Jackson State University was honored during a recent ceremony by the Heritage Award Trust for preserving one of the oldest private cemeteries for African-Americans in Mississippi.
The event, held in Ocean Springs and presented by BankPlus, cited JSU’s restoration of the historic Mount Olive Cemetery. The landmark earned the Heritage Award for Excellence in African American Preservation. The gravesite was established in the early 1800s to late 1900s as a private plantation cemetery for blacks.
Mount Olive is among 43 historic preservation sites cited for telling the story of Mississippi. Others included Individuals, civic organizations, educational institutions and local, county and state governments.Mount Olive is among 43 historic preservation sites cited for telling the story of MississippiHeather Wilcox, assistant director for JSU’s Center for University University-Based Development (CUBD), led the task to restore Mount Olive.
“We’re receiving an honor for something that we recently completed. It was a justification for the important work we’re doing and shows how it fares with Mississippi and what other organizations are doing. We’re really honored to be a part of this prestigious list,” Wilcox said.
JSU’s restoration resulted in the refurbishment of two statues: Ida Revels Redmond and James “Jim” Hill. Ida Revels Redmond was the daughter of Hiram Revels, the first African-American to serve in the U.S. Congress to represent Mississippi in 1870 and 1871. James “Jim” Hill was a former slave who was elected as Mississippi’s Secretary of State from 1874-1878. In 1912, an elementary school located on Lynch Street was named in his honor. The school later transitioned into Jim Hill High School.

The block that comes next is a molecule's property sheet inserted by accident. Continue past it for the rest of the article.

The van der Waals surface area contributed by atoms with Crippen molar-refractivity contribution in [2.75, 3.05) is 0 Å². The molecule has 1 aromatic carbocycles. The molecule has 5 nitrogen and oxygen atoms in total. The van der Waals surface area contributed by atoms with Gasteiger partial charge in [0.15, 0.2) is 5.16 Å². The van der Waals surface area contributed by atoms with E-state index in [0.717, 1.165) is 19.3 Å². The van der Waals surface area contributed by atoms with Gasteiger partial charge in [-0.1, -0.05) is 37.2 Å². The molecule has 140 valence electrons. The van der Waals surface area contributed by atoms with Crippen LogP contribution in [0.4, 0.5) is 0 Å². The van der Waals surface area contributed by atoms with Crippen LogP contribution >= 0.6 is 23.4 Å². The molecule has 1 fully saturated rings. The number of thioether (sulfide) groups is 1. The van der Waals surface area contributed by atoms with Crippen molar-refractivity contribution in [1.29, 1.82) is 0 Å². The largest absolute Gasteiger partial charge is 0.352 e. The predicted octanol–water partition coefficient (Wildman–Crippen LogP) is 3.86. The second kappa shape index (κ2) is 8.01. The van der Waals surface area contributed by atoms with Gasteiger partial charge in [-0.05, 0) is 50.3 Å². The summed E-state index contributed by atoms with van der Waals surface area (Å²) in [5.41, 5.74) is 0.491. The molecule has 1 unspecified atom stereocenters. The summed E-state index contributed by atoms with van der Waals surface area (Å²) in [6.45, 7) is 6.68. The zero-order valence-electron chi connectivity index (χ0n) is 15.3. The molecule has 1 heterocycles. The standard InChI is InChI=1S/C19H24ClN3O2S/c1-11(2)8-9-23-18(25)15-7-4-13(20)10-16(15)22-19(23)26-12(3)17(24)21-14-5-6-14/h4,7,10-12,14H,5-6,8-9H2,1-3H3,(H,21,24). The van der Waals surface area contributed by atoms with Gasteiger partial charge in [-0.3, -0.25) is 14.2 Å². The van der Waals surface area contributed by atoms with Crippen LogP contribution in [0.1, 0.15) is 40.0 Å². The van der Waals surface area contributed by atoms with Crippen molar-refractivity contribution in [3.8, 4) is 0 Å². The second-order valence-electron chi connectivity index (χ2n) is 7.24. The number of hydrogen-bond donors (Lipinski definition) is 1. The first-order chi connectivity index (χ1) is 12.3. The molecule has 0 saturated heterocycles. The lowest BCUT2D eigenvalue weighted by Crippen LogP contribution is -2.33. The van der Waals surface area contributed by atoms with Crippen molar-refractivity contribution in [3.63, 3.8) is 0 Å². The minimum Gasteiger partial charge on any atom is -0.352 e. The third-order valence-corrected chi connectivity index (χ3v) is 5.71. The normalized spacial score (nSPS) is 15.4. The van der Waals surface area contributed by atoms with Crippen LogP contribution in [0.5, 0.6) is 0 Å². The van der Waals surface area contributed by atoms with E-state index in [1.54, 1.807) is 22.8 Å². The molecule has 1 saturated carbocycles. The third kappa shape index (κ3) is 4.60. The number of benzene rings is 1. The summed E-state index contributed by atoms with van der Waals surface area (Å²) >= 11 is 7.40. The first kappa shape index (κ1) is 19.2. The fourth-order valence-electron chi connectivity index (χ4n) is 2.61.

The cemetery continues to need continual care and maintenance, Wilcox said. As such, JSU has applied for a $500,000 grant from the National Park Service that would support restoration of most of the mausoleums and headstones in the cemetery. CUBD expects to get an answer in September.
Meanwhile, the National Park Service visited JSU recently and conducted an impromptu meeting at the cemetery. It also visited the COFO building and other historic sites on the Lynch Street corridor.
“We want to make a case for how all these components play into revitalizing the community,” Wilcox said.